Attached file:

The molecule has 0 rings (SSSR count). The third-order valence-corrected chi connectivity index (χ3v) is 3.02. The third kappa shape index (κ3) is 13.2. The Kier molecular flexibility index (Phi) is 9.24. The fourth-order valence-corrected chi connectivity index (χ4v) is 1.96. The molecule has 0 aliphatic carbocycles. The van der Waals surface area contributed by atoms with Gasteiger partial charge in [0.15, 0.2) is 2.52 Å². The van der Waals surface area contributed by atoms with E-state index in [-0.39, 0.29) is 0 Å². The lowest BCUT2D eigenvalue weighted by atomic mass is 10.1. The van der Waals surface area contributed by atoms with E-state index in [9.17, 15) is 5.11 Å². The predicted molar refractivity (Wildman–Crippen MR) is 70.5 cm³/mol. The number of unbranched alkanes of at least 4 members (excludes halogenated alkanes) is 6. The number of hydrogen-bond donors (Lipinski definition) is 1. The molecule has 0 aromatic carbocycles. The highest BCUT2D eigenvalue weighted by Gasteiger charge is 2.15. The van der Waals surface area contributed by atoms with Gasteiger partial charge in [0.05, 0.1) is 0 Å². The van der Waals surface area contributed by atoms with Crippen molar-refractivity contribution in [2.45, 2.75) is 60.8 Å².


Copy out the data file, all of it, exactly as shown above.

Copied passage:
The molecule has 0 rings (SSSR count). The third-order valence-corrected chi connectivity index (χ3v) is 3.02. The third kappa shape index (κ3) is 13.2. The Kier molecular flexibility index (Phi) is 9.24. The fourth-order valence-corrected chi connectivity index (χ4v) is 1.96. The molecule has 0 aliphatic carbocycles. The van der Waals surface area contributed by atoms with Gasteiger partial charge in [0.15, 0.2) is 2.52 Å². The van der Waals surface area contributed by atoms with E-state index in [-0.39, 0.29) is 0 Å². The lowest BCUT2D eigenvalue weighted by atomic mass is 10.1. The van der Waals surface area contributed by atoms with E-state index in [9.17, 15) is 5.11 Å². The predicted molar refractivity (Wildman–Crippen MR) is 70.5 cm³/mol. The number of unbranched alkanes of at least 4 members (excludes halogenated alkanes) is 6. The number of hydrogen-bond donors (Lipinski definition) is 1. The molecule has 0 aromatic carbocycles. The highest BCUT2D eigenvalue weighted by Gasteiger charge is 2.15. The van der Waals surface area contributed by atoms with Gasteiger partial charge in [0.05, 0.1) is 0 Å². The van der Waals surface area contributed by atoms with Crippen molar-refractivity contribution in [2.45, 2.75) is 60.8 Å².